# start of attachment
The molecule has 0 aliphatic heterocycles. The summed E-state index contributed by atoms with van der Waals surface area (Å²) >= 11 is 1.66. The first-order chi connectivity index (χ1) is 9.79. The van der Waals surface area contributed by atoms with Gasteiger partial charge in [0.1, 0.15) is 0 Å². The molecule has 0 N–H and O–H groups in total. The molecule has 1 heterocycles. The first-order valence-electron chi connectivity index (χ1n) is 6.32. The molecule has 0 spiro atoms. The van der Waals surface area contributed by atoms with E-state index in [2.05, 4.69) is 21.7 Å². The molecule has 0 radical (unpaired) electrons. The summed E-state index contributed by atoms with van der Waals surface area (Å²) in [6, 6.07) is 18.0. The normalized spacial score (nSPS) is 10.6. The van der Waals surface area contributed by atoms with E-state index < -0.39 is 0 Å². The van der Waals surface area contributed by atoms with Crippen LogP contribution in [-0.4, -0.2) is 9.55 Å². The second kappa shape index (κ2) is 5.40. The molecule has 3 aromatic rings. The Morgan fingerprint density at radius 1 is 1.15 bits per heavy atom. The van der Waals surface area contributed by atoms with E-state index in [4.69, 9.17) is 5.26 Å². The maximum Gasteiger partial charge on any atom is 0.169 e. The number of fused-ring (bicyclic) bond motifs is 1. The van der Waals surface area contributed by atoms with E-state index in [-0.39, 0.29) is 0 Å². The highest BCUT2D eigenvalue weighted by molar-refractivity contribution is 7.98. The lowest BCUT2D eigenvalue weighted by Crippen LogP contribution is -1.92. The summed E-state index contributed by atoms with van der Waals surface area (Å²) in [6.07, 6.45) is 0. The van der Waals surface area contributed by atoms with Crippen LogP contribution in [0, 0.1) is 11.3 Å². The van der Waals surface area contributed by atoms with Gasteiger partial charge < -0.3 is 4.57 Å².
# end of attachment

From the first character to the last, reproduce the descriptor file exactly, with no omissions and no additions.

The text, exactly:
The molecule has 0 aliphatic heterocycles. The summed E-state index contributed by atoms with van der Waals surface area (Å²) >= 11 is 1.66. The first-order chi connectivity index (χ1) is 9.79. The van der Waals surface area contributed by atoms with Gasteiger partial charge in [0.1, 0.15) is 0 Å². The molecule has 0 N–H and O–H groups in total. The molecule has 1 heterocycles. The first-order valence-electron chi connectivity index (χ1n) is 6.32. The molecule has 0 spiro atoms. The van der Waals surface area contributed by atoms with E-state index in [2.05, 4.69) is 21.7 Å². The molecule has 0 radical (unpaired) electrons. The summed E-state index contributed by atoms with van der Waals surface area (Å²) in [6, 6.07) is 18.0. The normalized spacial score (nSPS) is 10.6. The van der Waals surface area contributed by atoms with E-state index < -0.39 is 0 Å². The van der Waals surface area contributed by atoms with Crippen LogP contribution in [-0.4, -0.2) is 9.55 Å². The second kappa shape index (κ2) is 5.40. The molecule has 3 aromatic rings. The Morgan fingerprint density at radius 1 is 1.15 bits per heavy atom. The van der Waals surface area contributed by atoms with E-state index in [4.69, 9.17) is 5.26 Å². The maximum Gasteiger partial charge on any atom is 0.169 e. The number of fused-ring (bicyclic) bond motifs is 1. The van der Waals surface area contributed by atoms with E-state index in [-0.39, 0.29) is 0 Å². The highest BCUT2D eigenvalue weighted by molar-refractivity contribution is 7.98. The lowest BCUT2D eigenvalue weighted by Crippen LogP contribution is -1.92. The summed E-state index contributed by atoms with van der Waals surface area (Å²) in [6.07, 6.45) is 0. The van der Waals surface area contributed by atoms with Crippen LogP contribution in [0, 0.1) is 11.3 Å². The van der Waals surface area contributed by atoms with Gasteiger partial charge < -0.3 is 4.57 Å².